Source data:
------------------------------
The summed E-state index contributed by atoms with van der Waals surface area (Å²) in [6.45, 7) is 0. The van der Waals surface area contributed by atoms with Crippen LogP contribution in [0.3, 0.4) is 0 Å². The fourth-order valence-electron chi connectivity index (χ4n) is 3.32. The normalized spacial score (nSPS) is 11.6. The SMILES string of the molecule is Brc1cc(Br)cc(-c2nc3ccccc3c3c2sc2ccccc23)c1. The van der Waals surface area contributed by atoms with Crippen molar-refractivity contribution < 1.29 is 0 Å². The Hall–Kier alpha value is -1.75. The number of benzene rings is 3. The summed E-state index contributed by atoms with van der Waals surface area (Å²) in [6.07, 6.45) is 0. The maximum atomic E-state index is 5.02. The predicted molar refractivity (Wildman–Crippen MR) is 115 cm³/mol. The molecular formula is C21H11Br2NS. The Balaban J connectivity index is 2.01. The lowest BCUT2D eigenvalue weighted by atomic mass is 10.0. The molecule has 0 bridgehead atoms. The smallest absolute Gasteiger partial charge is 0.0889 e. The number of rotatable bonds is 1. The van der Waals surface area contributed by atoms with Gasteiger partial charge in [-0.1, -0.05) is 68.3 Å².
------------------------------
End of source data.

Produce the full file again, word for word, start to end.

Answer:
The summed E-state index contributed by atoms with van der Waals surface area (Å²) in [6.45, 7) is 0. The van der Waals surface area contributed by atoms with Crippen LogP contribution in [0.3, 0.4) is 0 Å². The fourth-order valence-electron chi connectivity index (χ4n) is 3.32. The normalized spacial score (nSPS) is 11.6. The SMILES string of the molecule is Brc1cc(Br)cc(-c2nc3ccccc3c3c2sc2ccccc23)c1. The van der Waals surface area contributed by atoms with Crippen molar-refractivity contribution < 1.29 is 0 Å². The Hall–Kier alpha value is -1.75. The number of benzene rings is 3. The summed E-state index contributed by atoms with van der Waals surface area (Å²) in [6.07, 6.45) is 0. The maximum atomic E-state index is 5.02. The predicted molar refractivity (Wildman–Crippen MR) is 115 cm³/mol. The molecular formula is C21H11Br2NS. The Balaban J connectivity index is 2.01. The lowest BCUT2D eigenvalue weighted by atomic mass is 10.0. The molecule has 0 bridgehead atoms. The smallest absolute Gasteiger partial charge is 0.0889 e. The number of rotatable bonds is 1. The van der Waals surface area contributed by atoms with Gasteiger partial charge in [-0.1, -0.05) is 68.3 Å².